There are only two types of religious people, the deceivers and the deceived. SS
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ThorGoLucky
Snuggle Wolf

USA
1418 Posts

Posted - 03/07/2016 :  14:51:19   [Permalink]  Show Profile  Visit ThorGoLucky's Homepage Send ThorGoLucky a Private Message  Reply with Quote
What Kil said, though I find the term "humanism" to be too human-centric. I care about non-human animals and the ecosystems upon which we stand.
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Dave W.
Info Junkie

USA
25909 Posts

Posted - 03/07/2016 :  22:34:14   [Permalink]  Show Profile  Visit Dave W.'s Homepage Send Dave W. a Private Message  Reply with Quote
Originally posted by Valiant Dancer

The big H humanism requires atheism.

Little h humanism is more the underscoring of placing worth on the individual and respecting differences instead of foisting morals upon them. I could get behind that.
Any philosophy that posits the will or morality of unevidenced beings as somehow greater than that of ordinary people is no form of humanism.

In other words, even little-H humanism necessarily rejects any purported deity - anthropomorphic, animalistic, naturalistic, mainstream, pagan or even science fictional - that refuses to argue for its position on equal footing with any member of humanity.

Humanism, organized or not, requires the idea that humans matter at least as much as anything else. Any religion which places its central focus on something non-human that is alleged even slightly more important that any other human is incompatible with humanism, and any religion which considers its object of worship or prophets below humans isn't much of a religion.

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Philo
New Member

48 Posts

Posted - 03/09/2016 :  12:04:07   [Permalink]  Show Profile Send Philo a Private Message  Reply with Quote
Secular humanism is a loose belief-system. Skepticism focuses on method rather than conclusion or belief. Isn't there somewhat of a tension between them?
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Kil
Evil Skeptic

USA
13382 Posts

Posted - 03/09/2016 :  19:11:29   [Permalink]  Show Profile  Visit Kil's Homepage  Send Kil an AOL message  Send Kil a Yahoo! Message Send Kil a Private Message  Reply with Quote
Skepticism, at least modern skepticism doesn't mean we must divest ourselves of all beliefs and conclusions. It just demands that our beliefs and conclusions must be held on a tentative basis, subject change if evidence demands it. I believe that homeopathy is a fraud, for example. Worthless. That's definitely a conclusion that is informed by a method of investigation into the claims that homeopaths make. I don't see the tension there. What claims does Secular Humanism make? As long as my beliefs don't become intractable, I don't see the tension there. It's kind of like saying that one epistemology can't inform another.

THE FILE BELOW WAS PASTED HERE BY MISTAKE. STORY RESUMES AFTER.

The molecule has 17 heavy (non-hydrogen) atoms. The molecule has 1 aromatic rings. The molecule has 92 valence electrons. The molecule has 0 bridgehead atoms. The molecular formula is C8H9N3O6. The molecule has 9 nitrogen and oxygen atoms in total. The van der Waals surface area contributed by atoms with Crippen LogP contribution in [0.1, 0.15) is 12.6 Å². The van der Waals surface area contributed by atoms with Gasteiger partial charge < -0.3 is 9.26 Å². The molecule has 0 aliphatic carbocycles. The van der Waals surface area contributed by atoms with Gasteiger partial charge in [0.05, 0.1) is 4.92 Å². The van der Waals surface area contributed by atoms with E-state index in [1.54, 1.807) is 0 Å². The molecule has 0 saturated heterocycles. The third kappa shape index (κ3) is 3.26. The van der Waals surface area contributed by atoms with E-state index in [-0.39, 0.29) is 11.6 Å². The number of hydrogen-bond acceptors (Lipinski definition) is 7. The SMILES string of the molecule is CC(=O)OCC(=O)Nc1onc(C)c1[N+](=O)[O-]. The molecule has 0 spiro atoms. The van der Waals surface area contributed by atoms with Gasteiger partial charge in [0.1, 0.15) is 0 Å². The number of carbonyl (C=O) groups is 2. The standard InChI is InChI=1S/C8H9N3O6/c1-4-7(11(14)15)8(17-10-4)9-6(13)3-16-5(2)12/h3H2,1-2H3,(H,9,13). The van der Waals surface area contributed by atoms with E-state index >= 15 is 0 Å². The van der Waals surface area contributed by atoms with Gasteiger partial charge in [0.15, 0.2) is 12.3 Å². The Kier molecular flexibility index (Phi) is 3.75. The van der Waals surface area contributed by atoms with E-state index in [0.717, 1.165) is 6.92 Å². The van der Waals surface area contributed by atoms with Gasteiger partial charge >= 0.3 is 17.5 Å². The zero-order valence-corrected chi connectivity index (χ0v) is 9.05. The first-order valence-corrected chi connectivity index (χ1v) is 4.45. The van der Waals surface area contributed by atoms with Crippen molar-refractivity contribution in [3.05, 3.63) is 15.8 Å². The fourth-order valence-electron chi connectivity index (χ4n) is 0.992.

Uncertainty may make you uncomfortable. Certainty makes you ridiculous.

Why not question something for a change?

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Dave W.
Info Junkie

USA
25909 Posts

Posted - 03/09/2016 :  21:29:07   [Permalink]  Show Profile  Visit Dave W.'s Homepage Send Dave W. a Private Message  Reply with Quote
Originally posted by Kil

What claims does Secular Humanism make?
Not so much claims as affirmations. Others might call them "tenets."

I disagree, for example, that "Life's fulfillment emerges from individual participation in the service of humane ideals." I have no doubt that some people can find fulfillment in other ways. Those people may not call themselves Humanists, but the Manifesto suggests that fulfillment is only possible through "individual participation in the service of humane ideals," which is obviously bullshit.

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Kil
Evil Skeptic

USA
13382 Posts

Posted - 03/10/2016 :  09:30:04   [Permalink]  Show Profile  Visit Kil's Homepage  Send Kil an AOL message  Send Kil a Yahoo! Message Send Kil a Private Message  Reply with Quote
Originally posted by Dave W.

Originally posted by Kil

What claims does Secular Humanism make?
Not so much claims as affirmations. Others might call them "tenets."

I disagree, for example, that "Life's fulfillment emerges from individual participation in the service of humane ideals." I have no doubt that some people can find fulfillment in other ways. Those people may not call themselves Humanists, but the Manifesto suggests that fulfillment is only possible through "individual participation in the service of humane ideals," which is obviously bullshit.